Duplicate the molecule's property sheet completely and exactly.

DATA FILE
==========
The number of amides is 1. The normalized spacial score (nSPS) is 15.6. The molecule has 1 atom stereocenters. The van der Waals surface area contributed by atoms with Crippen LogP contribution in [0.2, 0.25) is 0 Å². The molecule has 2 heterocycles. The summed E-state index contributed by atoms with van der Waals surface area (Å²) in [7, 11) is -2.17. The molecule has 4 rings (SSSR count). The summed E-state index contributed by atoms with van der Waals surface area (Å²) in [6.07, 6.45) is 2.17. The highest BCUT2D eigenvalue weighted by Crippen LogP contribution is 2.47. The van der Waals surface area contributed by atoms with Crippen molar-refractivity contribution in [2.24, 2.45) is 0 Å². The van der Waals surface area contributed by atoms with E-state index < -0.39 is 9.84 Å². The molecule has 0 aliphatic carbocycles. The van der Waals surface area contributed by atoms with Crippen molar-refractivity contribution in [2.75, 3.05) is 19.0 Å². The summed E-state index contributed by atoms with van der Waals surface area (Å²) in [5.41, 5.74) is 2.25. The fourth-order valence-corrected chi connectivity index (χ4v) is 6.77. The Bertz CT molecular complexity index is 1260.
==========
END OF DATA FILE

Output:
The number of amides is 1. The normalized spacial score (nSPS) is 15.6. The molecule has 1 atom stereocenters. The van der Waals surface area contributed by atoms with Crippen LogP contribution in [0.2, 0.25) is 0 Å². The molecule has 2 heterocycles. The summed E-state index contributed by atoms with van der Waals surface area (Å²) in [7, 11) is -2.17. The molecule has 4 rings (SSSR count). The summed E-state index contributed by atoms with van der Waals surface area (Å²) in [6.07, 6.45) is 2.17. The highest BCUT2D eigenvalue weighted by Crippen LogP contribution is 2.47. The van der Waals surface area contributed by atoms with Crippen molar-refractivity contribution in [2.24, 2.45) is 0 Å². The van der Waals surface area contributed by atoms with E-state index < -0.39 is 9.84 Å². The molecule has 0 aliphatic carbocycles. The van der Waals surface area contributed by atoms with Crippen molar-refractivity contribution in [2.75, 3.05) is 19.0 Å². The summed E-state index contributed by atoms with van der Waals surface area (Å²) in [5.41, 5.74) is 2.25. The fourth-order valence-corrected chi connectivity index (χ4v) is 6.77. The Bertz CT molecular complexity index is 1260.